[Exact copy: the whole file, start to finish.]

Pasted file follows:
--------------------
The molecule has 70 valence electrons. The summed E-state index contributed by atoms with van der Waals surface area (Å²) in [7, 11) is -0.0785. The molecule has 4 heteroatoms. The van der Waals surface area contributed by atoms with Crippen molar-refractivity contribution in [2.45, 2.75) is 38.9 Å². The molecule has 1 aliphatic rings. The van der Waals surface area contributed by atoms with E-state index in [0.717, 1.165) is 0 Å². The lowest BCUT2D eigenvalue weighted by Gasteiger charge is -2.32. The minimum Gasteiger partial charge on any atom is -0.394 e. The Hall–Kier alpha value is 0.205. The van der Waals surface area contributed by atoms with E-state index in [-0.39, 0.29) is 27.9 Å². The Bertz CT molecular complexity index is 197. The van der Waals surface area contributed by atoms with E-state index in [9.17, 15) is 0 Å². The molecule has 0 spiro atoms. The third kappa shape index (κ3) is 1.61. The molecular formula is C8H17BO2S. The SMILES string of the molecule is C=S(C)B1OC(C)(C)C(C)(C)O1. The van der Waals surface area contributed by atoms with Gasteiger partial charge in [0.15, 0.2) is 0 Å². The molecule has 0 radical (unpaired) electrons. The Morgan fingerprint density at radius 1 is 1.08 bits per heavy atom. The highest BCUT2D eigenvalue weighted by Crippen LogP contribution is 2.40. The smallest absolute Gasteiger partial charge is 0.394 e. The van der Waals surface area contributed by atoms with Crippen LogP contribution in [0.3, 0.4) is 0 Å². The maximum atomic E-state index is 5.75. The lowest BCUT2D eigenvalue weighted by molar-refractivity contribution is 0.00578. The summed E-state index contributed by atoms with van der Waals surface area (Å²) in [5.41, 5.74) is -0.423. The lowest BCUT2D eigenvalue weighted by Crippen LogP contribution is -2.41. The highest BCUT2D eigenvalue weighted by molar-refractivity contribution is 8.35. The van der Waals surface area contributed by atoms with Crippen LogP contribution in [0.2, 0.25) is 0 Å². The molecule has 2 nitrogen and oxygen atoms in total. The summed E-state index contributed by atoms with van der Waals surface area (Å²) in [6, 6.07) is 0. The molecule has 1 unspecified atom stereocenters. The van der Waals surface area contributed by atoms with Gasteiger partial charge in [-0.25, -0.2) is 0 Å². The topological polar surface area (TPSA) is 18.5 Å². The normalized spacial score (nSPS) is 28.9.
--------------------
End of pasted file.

The molecule has 70 valence electrons. The summed E-state index contributed by atoms with van der Waals surface area (Å²) in [7, 11) is -0.0785. The molecule has 4 heteroatoms. The van der Waals surface area contributed by atoms with Crippen molar-refractivity contribution in [2.45, 2.75) is 38.9 Å². The molecule has 1 aliphatic rings. The van der Waals surface area contributed by atoms with E-state index in [0.717, 1.165) is 0 Å². The lowest BCUT2D eigenvalue weighted by Gasteiger charge is -2.32. The minimum Gasteiger partial charge on any atom is -0.394 e. The Hall–Kier alpha value is 0.205. The van der Waals surface area contributed by atoms with E-state index in [-0.39, 0.29) is 27.9 Å². The Bertz CT molecular complexity index is 197. The van der Waals surface area contributed by atoms with E-state index in [9.17, 15) is 0 Å². The molecule has 0 spiro atoms. The third kappa shape index (κ3) is 1.61. The molecular formula is C8H17BO2S. The SMILES string of the molecule is C=S(C)B1OC(C)(C)C(C)(C)O1. The van der Waals surface area contributed by atoms with Gasteiger partial charge in [0.15, 0.2) is 0 Å². The molecule has 0 radical (unpaired) electrons. The Morgan fingerprint density at radius 1 is 1.08 bits per heavy atom. The highest BCUT2D eigenvalue weighted by Crippen LogP contribution is 2.40. The smallest absolute Gasteiger partial charge is 0.394 e. The van der Waals surface area contributed by atoms with Crippen LogP contribution in [0.3, 0.4) is 0 Å². The maximum atomic E-state index is 5.75. The lowest BCUT2D eigenvalue weighted by molar-refractivity contribution is 0.00578. The summed E-state index contributed by atoms with van der Waals surface area (Å²) in [5.41, 5.74) is -0.423. The lowest BCUT2D eigenvalue weighted by Crippen LogP contribution is -2.41. The highest BCUT2D eigenvalue weighted by molar-refractivity contribution is 8.35. The van der Waals surface area contributed by atoms with Crippen LogP contribution in [0.2, 0.25) is 0 Å². The molecule has 2 nitrogen and oxygen atoms in total. The summed E-state index contributed by atoms with van der Waals surface area (Å²) in [6, 6.07) is 0. The molecule has 1 unspecified atom stereocenters. The van der Waals surface area contributed by atoms with Gasteiger partial charge in [-0.25, -0.2) is 0 Å². The topological polar surface area (TPSA) is 18.5 Å². The normalized spacial score (nSPS) is 28.9.